Paper images of a dog's tale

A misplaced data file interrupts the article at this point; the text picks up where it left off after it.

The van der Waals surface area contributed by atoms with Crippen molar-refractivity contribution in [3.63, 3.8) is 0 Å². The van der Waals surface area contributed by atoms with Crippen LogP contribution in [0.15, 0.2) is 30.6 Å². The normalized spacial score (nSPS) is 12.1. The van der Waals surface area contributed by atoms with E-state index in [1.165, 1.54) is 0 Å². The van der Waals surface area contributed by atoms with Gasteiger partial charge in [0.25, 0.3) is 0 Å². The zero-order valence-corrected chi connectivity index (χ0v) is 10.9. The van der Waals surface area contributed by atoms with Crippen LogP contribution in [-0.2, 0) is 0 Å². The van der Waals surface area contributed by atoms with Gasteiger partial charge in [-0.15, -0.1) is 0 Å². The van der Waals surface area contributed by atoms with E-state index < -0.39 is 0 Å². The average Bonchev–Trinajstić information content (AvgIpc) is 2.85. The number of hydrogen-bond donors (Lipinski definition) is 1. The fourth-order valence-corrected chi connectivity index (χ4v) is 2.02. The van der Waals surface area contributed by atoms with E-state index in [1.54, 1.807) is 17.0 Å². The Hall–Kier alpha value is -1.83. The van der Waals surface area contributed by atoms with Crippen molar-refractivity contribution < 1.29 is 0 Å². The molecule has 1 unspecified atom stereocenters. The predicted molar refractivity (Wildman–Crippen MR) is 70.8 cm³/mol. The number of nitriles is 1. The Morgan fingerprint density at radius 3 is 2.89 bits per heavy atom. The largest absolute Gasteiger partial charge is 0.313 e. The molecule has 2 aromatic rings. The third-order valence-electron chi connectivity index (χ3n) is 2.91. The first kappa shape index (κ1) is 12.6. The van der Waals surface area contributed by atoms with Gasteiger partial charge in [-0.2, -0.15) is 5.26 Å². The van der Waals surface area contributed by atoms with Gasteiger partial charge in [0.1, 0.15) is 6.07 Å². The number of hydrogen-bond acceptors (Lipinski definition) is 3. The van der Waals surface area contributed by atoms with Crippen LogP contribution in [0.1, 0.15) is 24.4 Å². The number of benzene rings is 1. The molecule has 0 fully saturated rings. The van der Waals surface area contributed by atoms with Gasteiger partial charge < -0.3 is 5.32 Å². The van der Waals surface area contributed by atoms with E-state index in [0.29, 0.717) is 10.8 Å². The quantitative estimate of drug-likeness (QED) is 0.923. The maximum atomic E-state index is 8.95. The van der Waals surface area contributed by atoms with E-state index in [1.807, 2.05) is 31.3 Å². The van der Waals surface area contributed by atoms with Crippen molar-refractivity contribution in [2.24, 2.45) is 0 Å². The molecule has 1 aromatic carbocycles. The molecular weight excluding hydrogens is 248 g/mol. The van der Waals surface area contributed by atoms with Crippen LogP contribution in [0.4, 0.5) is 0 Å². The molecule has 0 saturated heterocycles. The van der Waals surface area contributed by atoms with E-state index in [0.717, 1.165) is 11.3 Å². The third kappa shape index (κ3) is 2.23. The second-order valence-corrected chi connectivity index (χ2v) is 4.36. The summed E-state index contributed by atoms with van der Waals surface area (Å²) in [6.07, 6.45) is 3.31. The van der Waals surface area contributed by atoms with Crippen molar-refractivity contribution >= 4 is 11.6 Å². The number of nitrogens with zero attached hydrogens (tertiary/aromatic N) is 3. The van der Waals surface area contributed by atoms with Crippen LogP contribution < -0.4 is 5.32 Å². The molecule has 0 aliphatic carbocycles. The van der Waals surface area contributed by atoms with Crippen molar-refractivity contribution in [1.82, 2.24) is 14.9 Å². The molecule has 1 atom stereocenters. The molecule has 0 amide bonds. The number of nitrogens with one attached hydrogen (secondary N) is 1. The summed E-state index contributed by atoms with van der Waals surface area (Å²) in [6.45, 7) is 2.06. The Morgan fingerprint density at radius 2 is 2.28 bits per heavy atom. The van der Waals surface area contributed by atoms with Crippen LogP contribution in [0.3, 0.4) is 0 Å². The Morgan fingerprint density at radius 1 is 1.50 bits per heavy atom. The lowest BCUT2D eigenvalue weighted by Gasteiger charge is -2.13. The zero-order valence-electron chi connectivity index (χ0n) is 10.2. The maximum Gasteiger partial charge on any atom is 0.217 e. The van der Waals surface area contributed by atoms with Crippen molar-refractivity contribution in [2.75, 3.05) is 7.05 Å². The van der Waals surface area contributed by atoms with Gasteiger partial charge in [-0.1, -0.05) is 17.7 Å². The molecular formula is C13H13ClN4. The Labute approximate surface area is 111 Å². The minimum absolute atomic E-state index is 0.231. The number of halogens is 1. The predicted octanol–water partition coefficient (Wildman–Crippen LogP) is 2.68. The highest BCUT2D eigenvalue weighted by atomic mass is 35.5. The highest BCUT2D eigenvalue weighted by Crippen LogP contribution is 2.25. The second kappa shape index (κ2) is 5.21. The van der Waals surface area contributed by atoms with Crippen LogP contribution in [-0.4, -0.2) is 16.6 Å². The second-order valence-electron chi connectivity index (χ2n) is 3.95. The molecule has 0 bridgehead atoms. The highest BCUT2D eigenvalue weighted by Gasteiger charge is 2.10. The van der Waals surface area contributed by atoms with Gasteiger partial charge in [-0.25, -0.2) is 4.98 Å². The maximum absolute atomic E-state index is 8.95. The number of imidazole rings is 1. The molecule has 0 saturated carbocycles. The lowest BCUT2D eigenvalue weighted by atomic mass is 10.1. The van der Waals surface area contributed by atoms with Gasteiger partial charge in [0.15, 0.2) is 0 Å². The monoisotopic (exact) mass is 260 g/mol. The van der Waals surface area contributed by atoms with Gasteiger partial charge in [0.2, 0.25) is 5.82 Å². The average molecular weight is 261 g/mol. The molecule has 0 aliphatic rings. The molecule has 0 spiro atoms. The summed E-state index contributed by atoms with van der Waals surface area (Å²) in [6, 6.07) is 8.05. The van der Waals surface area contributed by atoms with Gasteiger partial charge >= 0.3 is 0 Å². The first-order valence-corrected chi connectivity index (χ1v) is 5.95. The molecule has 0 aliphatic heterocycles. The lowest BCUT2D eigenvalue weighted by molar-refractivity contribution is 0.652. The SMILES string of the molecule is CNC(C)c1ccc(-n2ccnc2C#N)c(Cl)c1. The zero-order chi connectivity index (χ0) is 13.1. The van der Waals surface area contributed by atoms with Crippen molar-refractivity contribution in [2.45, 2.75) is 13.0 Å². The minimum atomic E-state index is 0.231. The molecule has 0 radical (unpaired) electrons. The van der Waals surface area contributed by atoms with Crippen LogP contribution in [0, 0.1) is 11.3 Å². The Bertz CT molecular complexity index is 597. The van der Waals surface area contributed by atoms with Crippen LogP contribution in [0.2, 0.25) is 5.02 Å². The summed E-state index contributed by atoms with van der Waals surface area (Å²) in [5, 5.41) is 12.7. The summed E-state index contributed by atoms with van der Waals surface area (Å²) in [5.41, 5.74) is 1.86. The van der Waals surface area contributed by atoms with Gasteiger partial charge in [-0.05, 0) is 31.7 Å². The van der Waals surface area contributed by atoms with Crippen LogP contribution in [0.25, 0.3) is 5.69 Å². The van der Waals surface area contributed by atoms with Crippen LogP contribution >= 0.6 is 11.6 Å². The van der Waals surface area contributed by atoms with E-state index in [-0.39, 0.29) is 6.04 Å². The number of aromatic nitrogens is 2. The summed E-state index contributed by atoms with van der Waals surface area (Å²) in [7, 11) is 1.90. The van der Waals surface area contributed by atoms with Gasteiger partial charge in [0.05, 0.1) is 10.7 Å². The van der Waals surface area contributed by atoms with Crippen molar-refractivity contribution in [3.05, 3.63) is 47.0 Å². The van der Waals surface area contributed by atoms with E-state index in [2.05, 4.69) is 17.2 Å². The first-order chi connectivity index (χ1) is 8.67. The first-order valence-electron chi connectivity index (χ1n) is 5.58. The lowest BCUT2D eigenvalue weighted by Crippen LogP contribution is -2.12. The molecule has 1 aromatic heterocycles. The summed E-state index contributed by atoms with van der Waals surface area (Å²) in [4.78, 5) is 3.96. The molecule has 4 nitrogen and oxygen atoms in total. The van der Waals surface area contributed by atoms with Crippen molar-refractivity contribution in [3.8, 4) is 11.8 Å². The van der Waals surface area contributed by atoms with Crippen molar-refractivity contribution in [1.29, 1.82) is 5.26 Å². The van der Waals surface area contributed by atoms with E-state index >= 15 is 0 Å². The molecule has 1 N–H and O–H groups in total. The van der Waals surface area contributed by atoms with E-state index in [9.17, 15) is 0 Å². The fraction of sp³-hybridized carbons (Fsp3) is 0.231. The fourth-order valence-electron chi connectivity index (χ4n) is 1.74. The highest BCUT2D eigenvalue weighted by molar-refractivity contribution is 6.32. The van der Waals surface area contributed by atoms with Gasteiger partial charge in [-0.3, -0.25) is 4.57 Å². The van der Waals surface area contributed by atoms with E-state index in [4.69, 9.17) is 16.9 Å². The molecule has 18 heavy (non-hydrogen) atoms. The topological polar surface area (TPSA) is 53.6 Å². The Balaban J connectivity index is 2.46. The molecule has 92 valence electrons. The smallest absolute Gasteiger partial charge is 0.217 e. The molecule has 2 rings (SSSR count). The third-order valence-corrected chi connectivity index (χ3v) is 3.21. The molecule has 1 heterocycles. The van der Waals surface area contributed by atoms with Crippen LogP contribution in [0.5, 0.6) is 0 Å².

Paper has accompanied the life of man in the spread of ideas and images for the last several centuries, contributing to the historical memory of civilization. Paper artifacts brilliantly overcame the abuses of time in the same way or better than other precious and refined materials, despite their fragile and short-lived nature. Paper does not have the same three-dimensionality and solidity of clay, stone or metal; neither does it have the transparency of glass or the warmth or aging of wood, it is a poor material. It is mainly appreciated through the eyes and less so through touch. Nevertheless, some characteristics make it unique: it is not bulky or cumbersome, it is easy to store and collect. The invention of print, in the 1800s, led paper to achieve its highest degree of expression and mass usage. Today’s print process, has remarkably improved paper’s access, for research on a global scale. This book of images is a selection of paper artifacts where the dachshund is the main character. It is a collection that comes back to be shared in a paper format, for its second life. The book component is more intimate than our computers, to which we assign memories to images far too easily. The book starts in the 1800s, with the dachshund’s first steps from Austria and Southern Germany towards the rest of the world. The dachshund has been regarded as one of the most popular and loved companion animal in the world for its versatility and phenotype. It continues to hold that status today. The first draft on the breed’s standards and the first studbook included 54 dogs and was published in Germany in 1879. The DTK (Deutscher Teckel Club), the German Teckel Club, founded in 1888, started in 1890 the publishing of the “Teckel Stammbuch”, the book of origin, which displayed technical drawings and pictures of proclaimed champions of their breed. The book you are about to read, on the other hand, does not emphasize the importance of the size, shape or attitude of the dog; nor does it touch the “beauty” or “manners” of a “show dog”. The images included “go beyond” those values that distinguish the dachshund from the rest; they represent the life of its “associates” and followers. Various artists, photographers, graphic designers, comic-strip writers and illustrators produced a vast array of iconography dedicated to this unique breed and the dachshund was dubbed with the title of mascot at the Olympic Games in 1972. The invention of the postcard emerged simultaneously with the beginning of dachshund history. A wide array of the selection shown is represented by postcards in a chronological sequence. For many decades the use of this communication has been popular at a worldwide level. This is proven time and time again with the varying number of languages seen on the backside of the postcards. This book is structured in themes and chapters, composed of pictures. It starts with a series of the oldest portraits of dachshunds. It continues with chapters illustrating those dogs in the environment where they have been bred and scenes while hunting, highlighting their voracity. Playful moments with children are also shown, highlighting their loving disposition. From those and other situations, the central theme of the paper story unravels until the 1970s. The “reading” of the presented images can be done in multiple ways: from a technical, historical, artistic, graphical, emotional, sociological, psychological, comic or lifestyle perspective. Where possible, the images have been dated together with their place of publishing, author and editor. Germany and Austria have produced most of the various documents collected in this book but there are other evidences from England, United States of America, France, Italy, Belgium, Holland, Czech Republic, Slovenia, Japan, Russia and other nations.


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